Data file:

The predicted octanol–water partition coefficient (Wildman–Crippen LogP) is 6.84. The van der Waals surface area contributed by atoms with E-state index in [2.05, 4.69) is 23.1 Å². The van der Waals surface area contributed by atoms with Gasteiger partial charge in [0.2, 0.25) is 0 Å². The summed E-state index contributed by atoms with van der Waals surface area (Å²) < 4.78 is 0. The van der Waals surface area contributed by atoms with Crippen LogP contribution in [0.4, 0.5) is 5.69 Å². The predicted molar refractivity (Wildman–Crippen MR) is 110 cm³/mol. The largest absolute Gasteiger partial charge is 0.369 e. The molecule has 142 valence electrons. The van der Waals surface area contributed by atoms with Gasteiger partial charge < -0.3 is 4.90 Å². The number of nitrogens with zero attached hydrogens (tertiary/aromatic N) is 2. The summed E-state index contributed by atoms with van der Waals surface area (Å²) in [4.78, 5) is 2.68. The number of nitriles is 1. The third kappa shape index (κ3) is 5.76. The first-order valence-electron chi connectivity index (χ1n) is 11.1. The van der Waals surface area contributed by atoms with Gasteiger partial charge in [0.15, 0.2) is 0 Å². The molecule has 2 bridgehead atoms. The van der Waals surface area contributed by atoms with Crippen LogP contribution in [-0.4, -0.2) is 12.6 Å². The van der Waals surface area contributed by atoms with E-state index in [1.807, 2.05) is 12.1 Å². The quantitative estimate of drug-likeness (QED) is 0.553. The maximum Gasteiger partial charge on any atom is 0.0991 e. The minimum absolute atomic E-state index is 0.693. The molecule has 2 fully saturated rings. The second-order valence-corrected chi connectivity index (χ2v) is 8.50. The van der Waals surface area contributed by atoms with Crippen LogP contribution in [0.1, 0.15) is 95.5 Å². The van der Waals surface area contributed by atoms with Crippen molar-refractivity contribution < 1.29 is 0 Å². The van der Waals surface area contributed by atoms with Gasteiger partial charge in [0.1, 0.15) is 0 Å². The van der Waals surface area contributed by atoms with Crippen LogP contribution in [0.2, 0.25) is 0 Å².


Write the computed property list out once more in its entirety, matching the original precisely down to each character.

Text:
The predicted octanol–water partition coefficient (Wildman–Crippen LogP) is 6.84. The van der Waals surface area contributed by atoms with E-state index in [2.05, 4.69) is 23.1 Å². The van der Waals surface area contributed by atoms with Gasteiger partial charge in [0.2, 0.25) is 0 Å². The summed E-state index contributed by atoms with van der Waals surface area (Å²) < 4.78 is 0. The van der Waals surface area contributed by atoms with Crippen LogP contribution in [0.4, 0.5) is 5.69 Å². The predicted molar refractivity (Wildman–Crippen MR) is 110 cm³/mol. The largest absolute Gasteiger partial charge is 0.369 e. The molecule has 142 valence electrons. The van der Waals surface area contributed by atoms with Gasteiger partial charge < -0.3 is 4.90 Å². The number of nitrogens with zero attached hydrogens (tertiary/aromatic N) is 2. The summed E-state index contributed by atoms with van der Waals surface area (Å²) in [4.78, 5) is 2.68. The number of nitriles is 1. The third kappa shape index (κ3) is 5.76. The first-order valence-electron chi connectivity index (χ1n) is 11.1. The van der Waals surface area contributed by atoms with Gasteiger partial charge in [0.15, 0.2) is 0 Å². The molecule has 2 bridgehead atoms. The van der Waals surface area contributed by atoms with Crippen LogP contribution in [-0.4, -0.2) is 12.6 Å². The van der Waals surface area contributed by atoms with E-state index in [1.807, 2.05) is 12.1 Å². The quantitative estimate of drug-likeness (QED) is 0.553. The maximum Gasteiger partial charge on any atom is 0.0991 e. The minimum absolute atomic E-state index is 0.693. The molecule has 2 fully saturated rings. The second-order valence-corrected chi connectivity index (χ2v) is 8.50. The van der Waals surface area contributed by atoms with Crippen LogP contribution in [0.1, 0.15) is 95.5 Å². The van der Waals surface area contributed by atoms with Crippen molar-refractivity contribution < 1.29 is 0 Å². The van der Waals surface area contributed by atoms with Gasteiger partial charge in [0.1, 0.15) is 0 Å². The van der Waals surface area contributed by atoms with Crippen LogP contribution in [0.2, 0.25) is 0 Å².